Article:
LOWELL – Green Mountain Power has received a critical wetland permit that allows wetlands work on Lowell Mountain to prepare for 21 large wind turbines.
The wetland permit from the U.S. Army Corps of Engineers allows workers to enter wetlands to construct roads, turbine sites and the transmission lines, said Dorothy Schnure, spokeswoman for GMP.
“Although the 404 (permit) was not a pre-construction condition, it is a critical construction-related permit that is required for work on the mountain and on the transmission system,” she said.
More than 100 people worked on the site this week and 13 Vermont companies have crews there or are involved in some way. Two-thirds of those are Vermonters, Schnure said.
Blasting, one part of the construction of the wind project that had concerned opponents, began this week on the roads.
These roads will be used to carry the turbines to the ridge, she said.
The goal was to complete the preliminary roadwork to the ridgeline during the week and to begin work on the crane path along the ridgeline.
Large cranes have to be moved to the ridgeline line sites that will be used to erect the 459-foot-tall turbines.
The construction of the $150 million Lowell wind project, which will be the largest wind power development in Vermont, began in early September even as opponents continue to file appeals to the state utility regulators on the Vermont Public Service Board and to the Vermont Supreme Court.
Opponents this week said that the Vermont Agency of Natural Resources should reconsider its stormwater runoff and water quality permits for the project in light of the damage that Tropical Storm Irene caused especially in the mountains of Vermont.
They said that there should be new concerns about the impact of construction on high elevation streams.
GMP also has some outstanding conditions set by the Public Service Board to meet before the turbines can go on line, but GMP officials have said they expect to have no problems with that.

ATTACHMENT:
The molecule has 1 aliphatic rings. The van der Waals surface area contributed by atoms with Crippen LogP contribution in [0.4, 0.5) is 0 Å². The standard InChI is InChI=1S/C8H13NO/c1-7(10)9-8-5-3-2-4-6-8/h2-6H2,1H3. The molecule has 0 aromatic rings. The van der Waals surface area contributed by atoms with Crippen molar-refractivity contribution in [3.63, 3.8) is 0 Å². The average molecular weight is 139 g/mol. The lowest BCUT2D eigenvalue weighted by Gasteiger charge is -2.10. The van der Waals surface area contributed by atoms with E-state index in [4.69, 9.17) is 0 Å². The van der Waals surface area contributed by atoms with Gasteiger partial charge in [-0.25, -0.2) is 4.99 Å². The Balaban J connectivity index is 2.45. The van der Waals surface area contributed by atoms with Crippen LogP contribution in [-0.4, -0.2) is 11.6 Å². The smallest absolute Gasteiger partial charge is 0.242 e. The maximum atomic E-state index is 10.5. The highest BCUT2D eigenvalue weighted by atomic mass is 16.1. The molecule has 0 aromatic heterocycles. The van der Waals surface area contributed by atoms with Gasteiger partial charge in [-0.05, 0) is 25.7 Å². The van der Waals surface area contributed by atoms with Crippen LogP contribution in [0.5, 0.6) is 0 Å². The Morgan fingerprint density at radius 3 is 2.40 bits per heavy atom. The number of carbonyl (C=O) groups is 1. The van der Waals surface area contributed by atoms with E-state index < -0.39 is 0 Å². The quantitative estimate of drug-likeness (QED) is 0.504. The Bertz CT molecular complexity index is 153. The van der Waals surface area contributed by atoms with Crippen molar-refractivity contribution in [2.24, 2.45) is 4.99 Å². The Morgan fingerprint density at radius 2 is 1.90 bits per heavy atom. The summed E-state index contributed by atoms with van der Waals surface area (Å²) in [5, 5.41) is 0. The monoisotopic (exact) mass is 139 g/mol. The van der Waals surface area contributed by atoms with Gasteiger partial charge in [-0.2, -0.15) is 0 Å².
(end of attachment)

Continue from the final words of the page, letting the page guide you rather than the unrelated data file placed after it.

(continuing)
GMP began construction despite the appeals, with officials saying that they believed that they had done their homework and their certificate of public good to build the project would survive the challenges.
And GMP is benefiting from a change in the appeal process that slowed the construction of the Sheffield wind project.
The Legislature changed the laws to require appeals of ANR permits to go to the Public Service Board, not the Vermont Environmental Court.
GMP wants to have the turbines up and spinning by the end of 2012 to secure millions of dollars in federal production tax credits to reduce the price of the electricity for its customers and for members of the Vermont Electric Cooperative, a partner in the project.
VEC is buying the electricity from the Lowell wind project at cost.
Work on the collector substation, located on the mountain, is underway, Schnure said.
Meanwhile, work is continuing on the transmission system upgrades, which have been approved by the Public Service Board and the members of VEC.
The temporary substation in Jay, just south of Route 242, is now completed and will be energized later this fall, Schnure said.
The temporary substation will operate until the existing station’s upgrades are complete and the new transmission line is built from Lowell, she said.
The transmission line and substation work should be completed by April 1, 2012, she said.
Contractors also are preparing for a new substation in Lowell.
“New poles were delivered to the area late last week and some pole setting will begin this week. Tree clearing along the transmission corridor will also continue this week,” Schnure said.
Currently, there are 117 individuals working in support of the construction phase of the Kingdom Community Wind project, Schnure said, up from 103 a week ago.
There are 13 different Vermont-based firms working on the project. More than two-thirds of those working on the project are Vermonters. Contractors associated with the wind project have created 23 new jobs for this project and are expected to add 35 more, Schnure said.
Of the contractors, road construction firm JA McDonald of Lyndon Center has 31 employees conducting site construction activities in Lowell.
ADA Security of Newport City is contractor for site security with 14 employees involved with the project, Schnure said.
On the transmission upgrades, 18 employees from New England Tree Experts in Hardwick are conducting tree trimming.
Other Vermont companies have employees working on the Lowell project, including ECI of Burlington, Northern Realm Power of Colchester and general contractor Reed & Reed.
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